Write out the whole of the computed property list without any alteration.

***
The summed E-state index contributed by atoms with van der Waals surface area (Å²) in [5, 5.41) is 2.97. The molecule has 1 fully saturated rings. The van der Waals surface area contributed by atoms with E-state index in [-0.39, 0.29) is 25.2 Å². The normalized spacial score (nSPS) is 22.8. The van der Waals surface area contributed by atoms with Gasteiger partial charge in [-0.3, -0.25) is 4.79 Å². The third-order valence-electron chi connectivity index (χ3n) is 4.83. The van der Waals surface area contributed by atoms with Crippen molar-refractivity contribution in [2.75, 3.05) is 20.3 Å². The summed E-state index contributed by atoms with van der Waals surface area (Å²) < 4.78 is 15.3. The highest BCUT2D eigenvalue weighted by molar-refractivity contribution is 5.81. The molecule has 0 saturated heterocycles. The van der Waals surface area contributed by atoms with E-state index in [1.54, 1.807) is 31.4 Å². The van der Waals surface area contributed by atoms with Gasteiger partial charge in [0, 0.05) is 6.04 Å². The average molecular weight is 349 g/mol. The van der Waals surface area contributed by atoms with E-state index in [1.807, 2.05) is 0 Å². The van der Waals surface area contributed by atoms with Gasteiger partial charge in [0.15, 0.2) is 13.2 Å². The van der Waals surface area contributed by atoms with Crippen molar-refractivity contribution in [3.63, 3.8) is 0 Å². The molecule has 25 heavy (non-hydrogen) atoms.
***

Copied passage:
The summed E-state index contributed by atoms with van der Waals surface area (Å²) in [5, 5.41) is 2.97. The molecule has 1 fully saturated rings. The van der Waals surface area contributed by atoms with E-state index in [-0.39, 0.29) is 25.2 Å². The normalized spacial score (nSPS) is 22.8. The van der Waals surface area contributed by atoms with Gasteiger partial charge in [-0.3, -0.25) is 4.79 Å². The third-order valence-electron chi connectivity index (χ3n) is 4.83. The van der Waals surface area contributed by atoms with Crippen molar-refractivity contribution in [2.75, 3.05) is 20.3 Å². The summed E-state index contributed by atoms with van der Waals surface area (Å²) < 4.78 is 15.3. The highest BCUT2D eigenvalue weighted by molar-refractivity contribution is 5.81. The molecule has 0 saturated heterocycles. The van der Waals surface area contributed by atoms with E-state index in [1.54, 1.807) is 31.4 Å². The van der Waals surface area contributed by atoms with Gasteiger partial charge in [0, 0.05) is 6.04 Å². The average molecular weight is 349 g/mol. The van der Waals surface area contributed by atoms with E-state index in [1.807, 2.05) is 0 Å². The van der Waals surface area contributed by atoms with Gasteiger partial charge in [0.15, 0.2) is 13.2 Å². The van der Waals surface area contributed by atoms with Crippen molar-refractivity contribution in [3.63, 3.8) is 0 Å². The molecule has 25 heavy (non-hydrogen) atoms.